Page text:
BOSTON — THE United States thinks of itself as a nation with a strong middle class. In terms of income, that remains true. But in terms of wealth - an individual's savings, investments, and ownership of property - the middle class is relatively weak. These are the broad conclusions of the latest study of wealth in the US. It uses a survey, commissioned by the Census Bureau, of nearly 20,000 households in 1983 and 1984.
Previous wealth studies had utilized estate tax numbers, projecting these to the population as a whole. The newer statistics offer far more information.
``The foundation is very thin,'' says Thomas Shapiro, a sociologist at Northeastern University. ``Wealth is distributed a lot more unequally than we had thought.''
About one-third of households have zero or negative net financial assets. In other words, they have few if any savings or investments to fall back on should they lose their job or be incapacitated. Their only safety nets are relatives, government welfare, or private assistance of some sort.
``Even the demise of the family car can precipitate an immediate economic crisis,'' notes Mr. Shapiro and another sociologist, Melvin Oliver of the University of California, Los Angeles.
Another third of US households own very few assets. The median American household had net financial assets in 1984 of only $2,599 - a financial cushion adequate to last barely three months if the household lives at the poverty level. (At the median, the number of households with more wealth equals the number of households with less wealth.)
Shapiro and Oliver used this data to produce a paper for the April issue of the American Journal of Economics and Sociology. Among its findings:
The distribution of wealth among households is far more unequal than income. This was known from earlier studies. However, the new data indicate wealth is much more concentrated than previously estimated.
The top 20 percent of American households earn more than 43 percent of all income. This same 20 percent holds 67 percent of ``net worth'' and nearly 90 percent of ``net financial assets.''
Net worth is a comprehensive picture of all assets and debts. Net financial assets excludes a household's equity in vehicles or homes.
Shapiro regards ``net financial assets'' as especially useful as it measures assets that generate income and wealth.
The median wealth (net worth) of the top 1 percent of households is 22 times greater than the median of the remaining 99 percent. Net financial assets are concentrated even more densely; the median of the top 1 percent is 237 times greater than the median of the other 99 percent of the population. The richest one-half of 1 percent (about 430,000 households) own 40 percent of corporate stock.
The economic condition of black America is ``far more precarious, marginalized, and unequal than was thought previously,'' according to the authors. White median net worth is 11.7 times that of blacks. When home and vehicle equity is removed, 67 percent of black households have zero or negative net financial assets. That compares with 30 percent of white households.
Married couples possess well over four times net worth assets of nonmarried individuals, even though their median income is only slightly more than twice as large. The net financial assets of married couples is nine times greater than households headed by nonmarried people.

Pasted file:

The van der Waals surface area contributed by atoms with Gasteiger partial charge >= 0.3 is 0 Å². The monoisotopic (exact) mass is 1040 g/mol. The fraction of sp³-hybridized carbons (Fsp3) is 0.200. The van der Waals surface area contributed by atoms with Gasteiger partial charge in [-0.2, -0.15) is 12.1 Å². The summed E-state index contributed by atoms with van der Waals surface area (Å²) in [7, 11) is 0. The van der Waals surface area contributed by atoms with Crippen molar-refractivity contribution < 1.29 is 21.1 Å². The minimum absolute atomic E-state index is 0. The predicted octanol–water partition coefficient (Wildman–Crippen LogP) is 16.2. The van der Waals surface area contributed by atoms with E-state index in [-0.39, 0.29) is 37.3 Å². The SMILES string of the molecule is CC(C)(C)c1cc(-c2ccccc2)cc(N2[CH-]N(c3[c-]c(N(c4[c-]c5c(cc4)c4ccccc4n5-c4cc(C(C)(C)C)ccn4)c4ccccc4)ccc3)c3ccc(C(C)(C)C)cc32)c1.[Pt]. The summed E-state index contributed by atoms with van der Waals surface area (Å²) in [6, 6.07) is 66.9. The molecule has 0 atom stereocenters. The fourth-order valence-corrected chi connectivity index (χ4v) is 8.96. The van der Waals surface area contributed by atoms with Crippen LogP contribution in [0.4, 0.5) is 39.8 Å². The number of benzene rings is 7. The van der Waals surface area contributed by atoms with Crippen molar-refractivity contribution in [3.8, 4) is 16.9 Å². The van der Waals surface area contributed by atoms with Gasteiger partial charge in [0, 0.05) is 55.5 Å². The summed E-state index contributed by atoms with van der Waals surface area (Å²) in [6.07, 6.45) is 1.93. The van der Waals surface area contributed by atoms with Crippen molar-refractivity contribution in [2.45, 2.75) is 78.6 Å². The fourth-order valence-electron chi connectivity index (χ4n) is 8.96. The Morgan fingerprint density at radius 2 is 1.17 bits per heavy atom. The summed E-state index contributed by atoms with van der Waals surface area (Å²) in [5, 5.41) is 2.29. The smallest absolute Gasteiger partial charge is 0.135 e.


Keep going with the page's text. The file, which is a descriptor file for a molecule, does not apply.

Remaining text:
Children are expensive.
Even though income data would suggest that raising a family has no detrimental effect upon material well-being, wealth statistics show that couples with children under the age of 18 have only 46.1 percent as much net worth assets as couples without children. Couples with children have only 9.9 percent as much in net financial assets as childless couples. Parents invest much income in housing, education, and other child-rearing expenses.
Means-tested social welfare policies, based on income, fail to appreciate the ``precarious resource position'' of most families raising children, Oliver and Shapiro write. If wealth was included in the definition of poverty, programs to reduce poverty would target more blacks, women, and families of all kinds with children.
In phone interviews, both sociologists said the reduction in capital gains taxes proposed by President Bush would worsen the ``maldistribution'' of wealth toward those already wealthy.
Oliver finds no evidence that the decline in marginal taxes for the wealthy during the Reagan years has resulted in the saved money going into productive investments. ``Rather, a great deal went into unproductive assets - homes, yachts, luxury goods, personal consumption, etc.,'' he says.
The UCLA professor advocates an increase in the progressivity of the income tax system (though not back to the pre-Reagan level). At present, the income tax system is basically proportional for the middle class and the well-to-do, both paying about the same percentage of their income in taxes to all levels of government. Oliver also suggests a small tax on wealth.
Shapiro urges government-subsidized loans on first-home purchases, especially since housing equity is the largest chunk of wealth held by middle class or poorer households. He also urges tougher inheritance taxes.
``One of the foundations of American society is some kind of equality in economic and social mobility,'' Shapiro says. In other words, even the poor individual can advance up the income and wealth ladder as far as his talents permit. ``The goal is equality of opportunity, not results.''